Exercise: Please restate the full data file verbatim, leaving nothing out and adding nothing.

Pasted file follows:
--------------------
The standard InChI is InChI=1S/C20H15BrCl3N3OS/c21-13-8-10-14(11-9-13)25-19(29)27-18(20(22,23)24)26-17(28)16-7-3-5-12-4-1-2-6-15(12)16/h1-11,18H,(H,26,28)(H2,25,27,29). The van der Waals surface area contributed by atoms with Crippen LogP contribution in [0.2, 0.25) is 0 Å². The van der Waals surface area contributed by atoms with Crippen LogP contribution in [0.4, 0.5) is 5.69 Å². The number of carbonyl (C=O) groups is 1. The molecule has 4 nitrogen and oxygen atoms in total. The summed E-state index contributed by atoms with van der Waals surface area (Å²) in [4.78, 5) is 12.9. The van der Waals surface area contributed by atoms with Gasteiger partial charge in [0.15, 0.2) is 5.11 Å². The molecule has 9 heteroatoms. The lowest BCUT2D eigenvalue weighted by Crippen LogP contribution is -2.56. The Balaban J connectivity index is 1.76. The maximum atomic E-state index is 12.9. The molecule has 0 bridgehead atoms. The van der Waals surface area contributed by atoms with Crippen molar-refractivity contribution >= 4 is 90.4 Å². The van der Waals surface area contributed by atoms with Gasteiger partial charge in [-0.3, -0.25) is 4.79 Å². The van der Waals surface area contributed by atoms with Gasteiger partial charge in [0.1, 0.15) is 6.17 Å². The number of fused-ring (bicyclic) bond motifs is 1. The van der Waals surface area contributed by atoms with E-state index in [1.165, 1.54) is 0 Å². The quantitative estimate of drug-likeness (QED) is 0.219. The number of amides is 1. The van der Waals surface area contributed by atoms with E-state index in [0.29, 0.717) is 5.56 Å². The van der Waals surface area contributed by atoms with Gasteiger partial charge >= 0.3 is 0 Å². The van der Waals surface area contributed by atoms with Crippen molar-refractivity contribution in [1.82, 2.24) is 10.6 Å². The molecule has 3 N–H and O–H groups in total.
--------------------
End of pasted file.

The standard InChI is InChI=1S/C20H15BrCl3N3OS/c21-13-8-10-14(11-9-13)25-19(29)27-18(20(22,23)24)26-17(28)16-7-3-5-12-4-1-2-6-15(12)16/h1-11,18H,(H,26,28)(H2,25,27,29). The van der Waals surface area contributed by atoms with Crippen LogP contribution in [0.2, 0.25) is 0 Å². The van der Waals surface area contributed by atoms with Crippen LogP contribution in [0.4, 0.5) is 5.69 Å². The number of carbonyl (C=O) groups is 1. The molecule has 4 nitrogen and oxygen atoms in total. The summed E-state index contributed by atoms with van der Waals surface area (Å²) in [4.78, 5) is 12.9. The van der Waals surface area contributed by atoms with Gasteiger partial charge in [0.15, 0.2) is 5.11 Å². The molecule has 9 heteroatoms. The lowest BCUT2D eigenvalue weighted by Crippen LogP contribution is -2.56. The Balaban J connectivity index is 1.76. The maximum atomic E-state index is 12.9. The molecule has 0 bridgehead atoms. The van der Waals surface area contributed by atoms with Crippen molar-refractivity contribution >= 4 is 90.4 Å². The van der Waals surface area contributed by atoms with Gasteiger partial charge in [-0.3, -0.25) is 4.79 Å². The van der Waals surface area contributed by atoms with Gasteiger partial charge in [0.1, 0.15) is 6.17 Å². The number of fused-ring (bicyclic) bond motifs is 1. The van der Waals surface area contributed by atoms with E-state index in [1.165, 1.54) is 0 Å². The quantitative estimate of drug-likeness (QED) is 0.219. The number of amides is 1. The van der Waals surface area contributed by atoms with E-state index in [0.29, 0.717) is 5.56 Å². The van der Waals surface area contributed by atoms with Gasteiger partial charge >= 0.3 is 0 Å². The van der Waals surface area contributed by atoms with Crippen molar-refractivity contribution in [1.82, 2.24) is 10.6 Å². The molecule has 3 N–H and O–H groups in total.